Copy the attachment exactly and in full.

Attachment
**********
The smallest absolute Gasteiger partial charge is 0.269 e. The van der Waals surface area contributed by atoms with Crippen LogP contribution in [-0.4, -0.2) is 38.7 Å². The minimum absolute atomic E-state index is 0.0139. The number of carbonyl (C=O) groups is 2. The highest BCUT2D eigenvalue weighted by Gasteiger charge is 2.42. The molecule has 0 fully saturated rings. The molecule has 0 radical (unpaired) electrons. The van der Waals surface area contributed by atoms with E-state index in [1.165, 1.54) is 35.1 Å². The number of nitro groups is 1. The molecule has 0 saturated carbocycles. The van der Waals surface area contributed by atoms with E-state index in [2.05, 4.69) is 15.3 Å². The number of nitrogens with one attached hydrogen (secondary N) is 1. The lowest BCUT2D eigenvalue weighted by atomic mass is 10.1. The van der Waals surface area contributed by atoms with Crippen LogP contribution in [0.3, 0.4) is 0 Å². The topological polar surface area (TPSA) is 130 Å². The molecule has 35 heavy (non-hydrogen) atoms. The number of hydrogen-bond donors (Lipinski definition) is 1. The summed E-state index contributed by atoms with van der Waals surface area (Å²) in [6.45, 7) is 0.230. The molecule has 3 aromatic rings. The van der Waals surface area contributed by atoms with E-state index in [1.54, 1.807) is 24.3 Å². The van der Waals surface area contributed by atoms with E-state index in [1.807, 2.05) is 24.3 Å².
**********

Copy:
The smallest absolute Gasteiger partial charge is 0.269 e. The van der Waals surface area contributed by atoms with Crippen LogP contribution in [-0.4, -0.2) is 38.7 Å². The minimum absolute atomic E-state index is 0.0139. The number of carbonyl (C=O) groups is 2. The highest BCUT2D eigenvalue weighted by Gasteiger charge is 2.42. The molecule has 0 fully saturated rings. The molecule has 0 radical (unpaired) electrons. The van der Waals surface area contributed by atoms with E-state index in [1.165, 1.54) is 35.1 Å². The number of nitro groups is 1. The molecule has 0 saturated carbocycles. The van der Waals surface area contributed by atoms with E-state index in [2.05, 4.69) is 15.3 Å². The number of nitrogens with one attached hydrogen (secondary N) is 1. The lowest BCUT2D eigenvalue weighted by atomic mass is 10.1. The van der Waals surface area contributed by atoms with Crippen LogP contribution in [0.3, 0.4) is 0 Å². The topological polar surface area (TPSA) is 130 Å². The molecule has 35 heavy (non-hydrogen) atoms. The number of hydrogen-bond donors (Lipinski definition) is 1. The summed E-state index contributed by atoms with van der Waals surface area (Å²) in [6.45, 7) is 0.230. The molecule has 3 aromatic rings. The van der Waals surface area contributed by atoms with E-state index in [1.54, 1.807) is 24.3 Å². The van der Waals surface area contributed by atoms with E-state index in [1.807, 2.05) is 24.3 Å².